Actual levels of antigen were not quantified in this study, but rather relative differences in labelling intensity using a standardised protocol. Differences in relative labelling density were measured using previously published methods.3,38,39,40 In short, sections to be compared were labelled at the same time, using a single protocol. A Leica DC 200 digital camera using Leica ‘DC Image’ capture software was mounted on a Letiz Diaplan research microscope. The microscope illumination was set on 5 volts and was not altered. The exposure compensation option of the camera was deactivated and the resolution set at 1798×1438 ppi. These precautions ensured that all the images were taken under the same conditions and could therefore be validly compared. The images were saved in the TIFF image format, transferred to a Macintosh G4 computer (Macintosh, Eupertino, CA, USA), and opened without alteration directly into the NIH Image 1.6 application (written by Wayne Rasband and available on the Internet at http://rsb.info.nih.gov/nih-image/). This resulted in image of each acinus that occupied approximately half of the area of the computer monitor screen. Using the freehand selection tool, the prostatic epithelium (only) of each acinus was selected and the labelling intensity of the image was analysed, resulting in a mean and standard deviation value. Epithelial selection reproducibility was tested by outlining a single defined area of epithelium 10 times, resulting in a variation coefficient of only 1.0%. The Alternative Welch t-test (two tailed P value) was chosen for analysis of the data because it does not rely on the assumption that the sampled populations have equal standard deviations. It is more conservative than Student's t-test and results in a higher P-value and wider confidence interval. The null hypothesis was that the two population means were equal.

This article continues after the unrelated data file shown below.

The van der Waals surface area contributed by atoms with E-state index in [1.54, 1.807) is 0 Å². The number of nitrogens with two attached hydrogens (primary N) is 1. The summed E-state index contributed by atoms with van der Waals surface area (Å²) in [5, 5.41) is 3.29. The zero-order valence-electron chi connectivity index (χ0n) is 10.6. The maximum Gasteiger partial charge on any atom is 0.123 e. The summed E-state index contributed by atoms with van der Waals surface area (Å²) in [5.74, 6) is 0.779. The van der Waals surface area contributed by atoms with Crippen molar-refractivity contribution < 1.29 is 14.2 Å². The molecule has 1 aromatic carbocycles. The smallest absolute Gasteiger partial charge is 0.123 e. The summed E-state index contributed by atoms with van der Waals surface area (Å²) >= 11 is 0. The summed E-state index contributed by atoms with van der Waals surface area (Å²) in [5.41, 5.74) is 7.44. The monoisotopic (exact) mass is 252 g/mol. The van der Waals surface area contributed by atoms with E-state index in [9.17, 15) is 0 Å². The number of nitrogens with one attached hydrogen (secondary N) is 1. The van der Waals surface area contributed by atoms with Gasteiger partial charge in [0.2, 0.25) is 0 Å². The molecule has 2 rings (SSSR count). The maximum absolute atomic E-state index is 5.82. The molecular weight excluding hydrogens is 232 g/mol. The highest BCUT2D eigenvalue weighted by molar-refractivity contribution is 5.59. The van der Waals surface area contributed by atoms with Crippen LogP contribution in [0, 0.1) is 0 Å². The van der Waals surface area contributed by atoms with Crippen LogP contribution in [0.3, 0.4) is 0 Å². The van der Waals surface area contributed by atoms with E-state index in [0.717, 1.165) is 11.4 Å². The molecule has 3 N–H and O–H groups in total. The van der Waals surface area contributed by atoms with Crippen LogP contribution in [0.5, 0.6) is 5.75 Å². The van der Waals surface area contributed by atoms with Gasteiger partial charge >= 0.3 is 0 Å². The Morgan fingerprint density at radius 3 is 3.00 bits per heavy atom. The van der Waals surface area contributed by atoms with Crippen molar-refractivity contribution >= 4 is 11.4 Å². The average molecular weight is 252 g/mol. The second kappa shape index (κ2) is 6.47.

The prostatic stroma did not label using any of the antibodies. The label for TGFβ1 appeared to be punctal in nature and located in the basal epithelium (Figure 1a). The most dense label was present in the phytoestrogen-free treatment group (Figure 1a), the least intense label was present in the red-clover treatment group (Figure 1b), while the normal rat cubes (Figure 1c) showed a slightly greater intensity than the red clover group. Quantification of these labelling densities revealed that the mean labeling intensity of TGFβ1 was 160.4±32.8 in the group fed an isoflavone-free diet, 82.9±17.1 in the group fed normal rat cubes and 44.9±9.5 in the group fed a diet supplemented with 5% red clover extract. The units given are arbitrary, in that they represent pixel intensity values as assigned by the NIH Image application. These data represent a 3.6-fold decrease (P<0.0016) caused by a diet of 5% red clover, compared to an isoflavone-free diet. There was also a 1.9-fold TGFβ1 decrease (P<0.0034) in animals fed normal rat cubes, compared to those fed a isoflavone-free diet. Similarly, a 1.8-fold decrease (P<0.0049) was observed in red clover-treated animals compared to those fed normal rat cubes.